Many Faces of Water Leaks

When water supply line leaks

The water supply line is buried minimum 3 feet below the ground and leaks are difficult to identify. They cannot be noticed through a spike in water consumption because the leaks are located before the point of the water meter. What can sometimes happen is that water travels back to the meter and pools up in the meter box. If you can rule out built-up rain or irrigation run-off, then you’re probably looking at a signal of water supply line leak. Damp soil around the area where the water supply rises above ground is also indicative of a leak. In severe leaks, water will seep through the soil directly above the leaking point. If you suspect or know your water supply is leaking, you should immediately contact the water utility and refrain from making any repairs with your plumber.

When fixtures leak

Leaking faucets, showers and tubs can be repaired in-house if you’re a handy person. A fixture that drips every other second will waste over 1,000 gallons a year. That explains why you shouldn’t just let dripping faucets be. The type of repair depends on which type of faucet you have: one with a compression valve, a ball type, a cartridge type or one with ceramic discs.

When toilets leak

These are relatively silent situations and often go unnoticed, but it’s believed that up to 35% of homes have leaking toilets. One symptom is a valve that hisses or gurgles when the cistern is not being used. You can inspect the cistern yourself. When you take the lid off, look at the water level – it shouldn’t be more than one inch below the overflow tube. If it is, there are three possibilities. The water level could be set too high. The float could be damaged, failing to close the refill valve. The valve is worn out. Flapper valve could also be faulty. To check this, you can put a few drops of food coloring or dye tablets in the cistern. If the colored water shows up in the bowl in the following 15 minutes, the flapper valve is malfunctioning. The best repair is a replacement.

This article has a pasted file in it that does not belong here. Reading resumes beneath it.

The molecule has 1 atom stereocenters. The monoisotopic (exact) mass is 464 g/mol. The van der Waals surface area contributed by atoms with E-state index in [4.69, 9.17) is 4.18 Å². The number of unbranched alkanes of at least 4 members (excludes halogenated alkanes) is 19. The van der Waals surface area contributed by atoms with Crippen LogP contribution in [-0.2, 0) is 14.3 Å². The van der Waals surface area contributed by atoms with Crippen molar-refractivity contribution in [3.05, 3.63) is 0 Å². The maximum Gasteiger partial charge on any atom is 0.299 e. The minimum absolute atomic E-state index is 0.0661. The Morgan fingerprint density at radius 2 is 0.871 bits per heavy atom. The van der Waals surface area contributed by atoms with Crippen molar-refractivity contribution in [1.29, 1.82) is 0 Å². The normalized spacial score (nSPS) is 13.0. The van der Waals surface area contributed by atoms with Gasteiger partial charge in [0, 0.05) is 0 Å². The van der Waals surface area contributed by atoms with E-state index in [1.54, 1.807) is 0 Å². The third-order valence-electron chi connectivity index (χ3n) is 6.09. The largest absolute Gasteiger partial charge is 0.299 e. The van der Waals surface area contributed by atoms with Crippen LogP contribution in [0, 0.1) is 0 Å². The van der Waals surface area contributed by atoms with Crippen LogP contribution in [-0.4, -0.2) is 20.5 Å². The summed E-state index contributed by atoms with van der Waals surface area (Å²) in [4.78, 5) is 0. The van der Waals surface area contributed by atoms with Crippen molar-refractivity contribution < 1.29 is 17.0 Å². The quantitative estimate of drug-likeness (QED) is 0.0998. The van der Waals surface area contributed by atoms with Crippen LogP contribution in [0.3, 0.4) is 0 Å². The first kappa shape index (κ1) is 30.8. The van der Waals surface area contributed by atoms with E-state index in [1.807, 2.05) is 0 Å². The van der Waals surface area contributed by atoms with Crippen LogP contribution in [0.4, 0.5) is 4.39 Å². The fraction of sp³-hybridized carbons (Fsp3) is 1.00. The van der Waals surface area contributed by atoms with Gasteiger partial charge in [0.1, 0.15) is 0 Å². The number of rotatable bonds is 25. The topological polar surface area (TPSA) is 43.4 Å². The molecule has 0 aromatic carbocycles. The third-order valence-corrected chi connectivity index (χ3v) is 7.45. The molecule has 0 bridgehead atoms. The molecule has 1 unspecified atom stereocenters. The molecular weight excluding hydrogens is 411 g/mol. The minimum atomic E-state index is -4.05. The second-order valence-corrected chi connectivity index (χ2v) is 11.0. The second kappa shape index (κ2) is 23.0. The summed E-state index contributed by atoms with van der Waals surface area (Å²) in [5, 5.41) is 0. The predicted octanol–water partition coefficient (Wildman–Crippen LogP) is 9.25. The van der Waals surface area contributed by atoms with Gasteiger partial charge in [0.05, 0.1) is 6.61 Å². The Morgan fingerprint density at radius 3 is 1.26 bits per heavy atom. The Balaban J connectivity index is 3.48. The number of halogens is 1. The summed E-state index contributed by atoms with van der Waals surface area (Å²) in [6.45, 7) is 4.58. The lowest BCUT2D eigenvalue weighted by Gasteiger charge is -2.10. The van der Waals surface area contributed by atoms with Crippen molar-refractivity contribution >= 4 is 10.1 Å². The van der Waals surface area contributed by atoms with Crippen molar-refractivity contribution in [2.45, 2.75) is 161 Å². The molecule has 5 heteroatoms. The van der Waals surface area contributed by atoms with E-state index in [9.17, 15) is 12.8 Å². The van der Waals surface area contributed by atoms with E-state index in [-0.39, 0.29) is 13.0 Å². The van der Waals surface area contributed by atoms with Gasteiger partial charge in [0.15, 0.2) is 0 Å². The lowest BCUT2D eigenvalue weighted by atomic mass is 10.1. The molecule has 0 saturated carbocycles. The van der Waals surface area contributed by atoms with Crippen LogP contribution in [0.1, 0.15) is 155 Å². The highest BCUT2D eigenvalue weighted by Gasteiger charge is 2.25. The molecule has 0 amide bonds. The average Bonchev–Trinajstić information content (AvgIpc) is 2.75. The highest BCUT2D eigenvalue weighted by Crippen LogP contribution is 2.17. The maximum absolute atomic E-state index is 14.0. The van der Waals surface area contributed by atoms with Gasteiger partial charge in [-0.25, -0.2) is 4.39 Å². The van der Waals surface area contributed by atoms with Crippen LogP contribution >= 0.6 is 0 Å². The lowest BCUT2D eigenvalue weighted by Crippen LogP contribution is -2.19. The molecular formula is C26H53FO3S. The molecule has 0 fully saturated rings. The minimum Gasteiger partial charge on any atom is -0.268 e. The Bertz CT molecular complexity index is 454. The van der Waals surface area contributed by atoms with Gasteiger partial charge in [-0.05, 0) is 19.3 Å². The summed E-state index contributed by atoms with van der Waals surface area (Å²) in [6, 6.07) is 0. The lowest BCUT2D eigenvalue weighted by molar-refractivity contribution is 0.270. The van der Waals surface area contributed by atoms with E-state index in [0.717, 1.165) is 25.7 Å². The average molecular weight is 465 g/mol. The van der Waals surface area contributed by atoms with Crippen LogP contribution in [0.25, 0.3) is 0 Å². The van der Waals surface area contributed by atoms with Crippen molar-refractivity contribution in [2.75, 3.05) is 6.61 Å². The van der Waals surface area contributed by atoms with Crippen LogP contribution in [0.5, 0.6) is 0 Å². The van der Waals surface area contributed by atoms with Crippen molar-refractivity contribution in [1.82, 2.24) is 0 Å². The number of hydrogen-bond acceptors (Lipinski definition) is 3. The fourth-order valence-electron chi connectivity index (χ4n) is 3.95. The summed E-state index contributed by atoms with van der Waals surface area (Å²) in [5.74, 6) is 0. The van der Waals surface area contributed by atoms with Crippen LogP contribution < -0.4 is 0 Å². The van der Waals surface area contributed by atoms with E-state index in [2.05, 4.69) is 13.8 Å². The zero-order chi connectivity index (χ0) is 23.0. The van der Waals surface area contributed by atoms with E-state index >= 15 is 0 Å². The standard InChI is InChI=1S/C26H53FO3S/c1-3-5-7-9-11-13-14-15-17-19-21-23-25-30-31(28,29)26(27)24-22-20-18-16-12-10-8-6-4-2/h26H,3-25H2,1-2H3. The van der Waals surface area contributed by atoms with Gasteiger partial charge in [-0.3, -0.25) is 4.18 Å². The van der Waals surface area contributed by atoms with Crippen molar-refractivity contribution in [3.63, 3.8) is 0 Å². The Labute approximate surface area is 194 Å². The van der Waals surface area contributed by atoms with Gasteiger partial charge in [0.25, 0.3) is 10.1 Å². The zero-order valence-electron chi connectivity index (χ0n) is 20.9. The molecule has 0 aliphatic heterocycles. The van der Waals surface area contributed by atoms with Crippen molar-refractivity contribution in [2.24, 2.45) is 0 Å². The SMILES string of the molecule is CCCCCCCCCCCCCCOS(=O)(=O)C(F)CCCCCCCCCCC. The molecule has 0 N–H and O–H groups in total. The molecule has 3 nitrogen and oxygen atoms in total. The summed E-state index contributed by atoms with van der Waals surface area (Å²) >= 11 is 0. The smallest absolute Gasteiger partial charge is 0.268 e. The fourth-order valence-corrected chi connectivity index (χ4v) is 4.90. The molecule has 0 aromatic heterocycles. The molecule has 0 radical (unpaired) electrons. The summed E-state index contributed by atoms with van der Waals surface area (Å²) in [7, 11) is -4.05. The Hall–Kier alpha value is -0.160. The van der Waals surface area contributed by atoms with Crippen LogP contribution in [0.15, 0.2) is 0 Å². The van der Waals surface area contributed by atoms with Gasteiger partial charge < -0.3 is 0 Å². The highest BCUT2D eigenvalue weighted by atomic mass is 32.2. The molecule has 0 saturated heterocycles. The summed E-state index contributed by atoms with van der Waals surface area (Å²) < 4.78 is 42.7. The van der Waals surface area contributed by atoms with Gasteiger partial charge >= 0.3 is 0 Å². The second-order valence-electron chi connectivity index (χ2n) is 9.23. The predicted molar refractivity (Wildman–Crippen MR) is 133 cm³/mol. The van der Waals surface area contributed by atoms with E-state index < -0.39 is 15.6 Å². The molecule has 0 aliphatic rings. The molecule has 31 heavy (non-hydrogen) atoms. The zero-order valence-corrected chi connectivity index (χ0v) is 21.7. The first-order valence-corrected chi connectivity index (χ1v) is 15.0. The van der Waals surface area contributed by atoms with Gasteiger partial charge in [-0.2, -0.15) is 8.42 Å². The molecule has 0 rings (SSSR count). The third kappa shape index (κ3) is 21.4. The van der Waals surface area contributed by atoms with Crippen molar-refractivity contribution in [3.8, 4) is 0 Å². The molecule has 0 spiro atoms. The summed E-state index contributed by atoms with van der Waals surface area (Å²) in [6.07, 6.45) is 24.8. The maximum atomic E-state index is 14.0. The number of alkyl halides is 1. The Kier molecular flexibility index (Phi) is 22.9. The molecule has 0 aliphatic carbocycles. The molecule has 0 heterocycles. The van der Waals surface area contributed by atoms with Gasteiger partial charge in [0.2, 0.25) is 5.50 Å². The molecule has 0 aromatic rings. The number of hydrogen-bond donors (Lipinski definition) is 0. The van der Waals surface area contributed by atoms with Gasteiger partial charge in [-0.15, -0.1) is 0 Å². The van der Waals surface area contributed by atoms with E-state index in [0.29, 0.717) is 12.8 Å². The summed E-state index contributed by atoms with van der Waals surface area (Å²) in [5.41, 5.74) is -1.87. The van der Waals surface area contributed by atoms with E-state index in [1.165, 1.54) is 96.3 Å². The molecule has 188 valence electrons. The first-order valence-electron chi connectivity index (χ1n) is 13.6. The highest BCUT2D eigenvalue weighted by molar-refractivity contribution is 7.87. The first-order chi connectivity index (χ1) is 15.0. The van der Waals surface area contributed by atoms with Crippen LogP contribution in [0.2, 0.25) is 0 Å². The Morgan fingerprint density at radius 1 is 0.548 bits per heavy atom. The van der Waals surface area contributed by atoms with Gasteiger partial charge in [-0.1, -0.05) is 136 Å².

When evaporative cooling systems cause leaks

Evaporative or swamp coolers use water evaporation to cool the air sent to the home. The system’s reservoir is usually connected to the water supply. If the refill valve is deficient, it allows a constant inflow of water that drains out the overflow line into wastewater drain. For this reason, this leak is hard to detect. If you’re suspecting a faulty refill valve in your evaporation cooler, shut down the equipment and observe whether water is leaking through the overflow line. If that is the case, the repair is easy and requires a replacement of the refill valve or the re-circulation pump or the water lines.

When pools and fountains leak

One-fifth of all pools have a leak that usually results in exorbitant water bills due to increased consumption and water loss. A pinhole leak can cause a loss of almost 1,000 gallons a day. Signs that should receive your attention are constantly damp soil around the pool, settling of the structure, cracks in the pool shell, tiles falling out, algae emerging too quickly after treatment, and a water level dropping one-third of an inch every 24 hours. To check for a leak you can carry out a bucket test. Fill the bucket with some water and put a tape marking the level of the water in it. Place the bucket on the top step of the pool and stick another piece of tape to record the water level on the outside of the bucket. Check in 24 hours. Put the other two pieces of tape to mark the levels of water inside and outside the bucket. If they differ, i.e. if the outside water level dropped more than the inside level, you probably have a leak in the structure or the plumbing of your pool or fountain. The test can be applied to fountains in the same way. If you are suspecting you have a leak in your home, the wisest thing to do is call a professional for help. The professionals at Plumbing Plus understand that leaks require immediate attention and we dispatch our skillful experienced technicians in the shortest period possible. If you live in Mira Mesa, Ramona, Escondido, San Marcos, Rancho Bernardo or anywhere else in San Diego County, you can depend on Plumbing Plus to fix any leak you could be experiencing!